Last week on twitter, and after a very long conversation with that Dave Cormier I posed the question “What would a learning space look like if you designed it in networked culture, where identity is more important than role?” I started thinking that the way to answer this may be by using scenario planning, designing some different scenarios and looking at what kind of spaces would work in each of the quadrants. Then on Sunday morning Doug Parkin tweeted a link to an article in the Harvard Business Review by John Boudreau. Few things are more important to the success of your estate plan than the attorney you choose to design and draft it. Almost as important is the relationship that is formed between that attorney and other professional advisors who serve you in the areas of financial advice and accounting. All successful estate planning is the result of several professions working together for the good of the client. However, professionals of one group sometimes have misconceptions of professionals belonging to other groups. For example, the financial advisor may see the estate planning attorney as little more than a document scrivener. But this is far from the truth. Many attorneys who limit their practice to estate planning are values-based, relationship-driven, client-centered and counseling-oriented. And the good ones are willing to work together with other professionals on your behalf. They understand that thorough estate planning involves more than just legal advice. The key is to find those attorneys who meet this description. So where do you find these rare creatures? How do you know if you’re dealing with the right kind of attorney? The right kind of attorney will have an orientation toward relationship-building and counseling rather than mere document preparation. The first thing he or she will offer is the ability to listen carefully to not only your goals – but also your hopes, dreams, and aspirations for yourself and your loved ones. The attorney will carry on a sensitive dialogue that will enable you to make clear your wishes to maintain control over your affairs, to be cared for properly in the event of a disability and to provide meaningfully for your loved ones after you are gone. You can click reference for the Estate Planning Attorneys Serving Cape Cod & The Islands And Southeastern Massachusetts.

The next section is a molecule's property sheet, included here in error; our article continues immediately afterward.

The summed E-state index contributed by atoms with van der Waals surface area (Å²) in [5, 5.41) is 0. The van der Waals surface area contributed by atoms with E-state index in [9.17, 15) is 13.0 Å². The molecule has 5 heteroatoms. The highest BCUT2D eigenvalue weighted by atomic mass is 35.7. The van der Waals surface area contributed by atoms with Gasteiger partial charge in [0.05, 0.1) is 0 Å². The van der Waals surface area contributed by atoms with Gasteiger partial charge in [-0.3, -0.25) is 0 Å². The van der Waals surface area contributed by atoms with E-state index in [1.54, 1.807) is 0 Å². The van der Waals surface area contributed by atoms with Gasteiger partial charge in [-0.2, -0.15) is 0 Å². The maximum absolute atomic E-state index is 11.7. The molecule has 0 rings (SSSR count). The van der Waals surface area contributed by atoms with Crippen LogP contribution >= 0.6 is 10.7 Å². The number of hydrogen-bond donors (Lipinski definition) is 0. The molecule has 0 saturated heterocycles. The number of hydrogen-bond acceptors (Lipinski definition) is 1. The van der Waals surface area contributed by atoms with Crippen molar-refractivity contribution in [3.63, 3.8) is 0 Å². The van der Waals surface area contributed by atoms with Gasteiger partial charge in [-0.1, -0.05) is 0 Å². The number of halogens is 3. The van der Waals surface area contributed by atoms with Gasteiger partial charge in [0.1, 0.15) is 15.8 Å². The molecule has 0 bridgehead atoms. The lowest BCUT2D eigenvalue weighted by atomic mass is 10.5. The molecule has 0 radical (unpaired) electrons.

All work in the future will fall into these four quadrants: https://t.co/9TQDwJ0tSY pic.twitter.com/lDHpF5n2ke
— Harvard Biz Review (@HarvardBiz) March 20, 2016
The article looked at 5 forces for change in the workplace:
- Social and organizational reconfiguration.
- All-inclusive global talent market.
- A truly connected world.
- Exponential technology change.
- Human-automation collaboration.
They used these forces to design 4 quadrants along two axis Technological Empowerment and Democratization of Work. The top right of the quadrants (at max tech empowerment and democratization) was referred to as Uber Empowered. I don’t fully agree with their conclusions, or indeed the 5 forces listed. But I was struck by this extract from that quadrant’s description:
“… New work and technology models include on-demand artificial intelligence, extreme personalization, and secure and accessible cloud-based work repositories. These repositories will reside outside any single employer and provide a searchable location where work and workers can be identified and matched using a common lexicon. They will contain worker capabilities and qualifications, organization work requirements, constantly updated work histories, knowledge and learning sources, and reward systems…”
I started wondering how much of this we already have for academic staff, scholars are no longer tied to desks and offices, and more and more we see ad hoc collaborations in many areas of teaching and research. Already with the use of technology, work and productivity platforms (such Dropbox, Google Drive, Microsoft 365 etc), social media platforms and an individual’s ability to publish instantly we have (or are at least moving toward) a networked culture. As we implement big data and analytics across the academy many academics will be able to use this to better demonstrate and quantify their work, in both teaching and research, and where appropriate public engagement. (Whether we see this as a good thing or not is another debate.)
I asked about a learning space within a networked culture, perhaps this is the wrong framing, as it centres the discussion around the student’s journey. But the reality is that we are inviting students into an existing networked culture, both in physical (the institutional estate) and virtual. We want students to adopt the attributes of scholarship. Why not consider instead of the learning space, an academic space, a space that all staff and students can use and interact, for research, for learning and for learning and professional support? Where students can see the effective use of the virtual space by established academics and model that behaviour, and where staff can interact with the ideas and perhaps new behaviours of students?
Beyond that, what if instead of basing that academic space in one institution, we based it in 10 or 100? What if the space was a community resource that wasn’t just for staff, and students during their course but was there for alumni? A space that as well as being steeped in academia, also leveraged the skills of alumni, bringing in innovation and helping to inspire students?
I don’t know what this space should look like, but with adoption of new practices, the prevalence of big data and the ability to use it in a variety of ways, we should be thinking critically about what the digital space (and how it integrates with physical) looks like.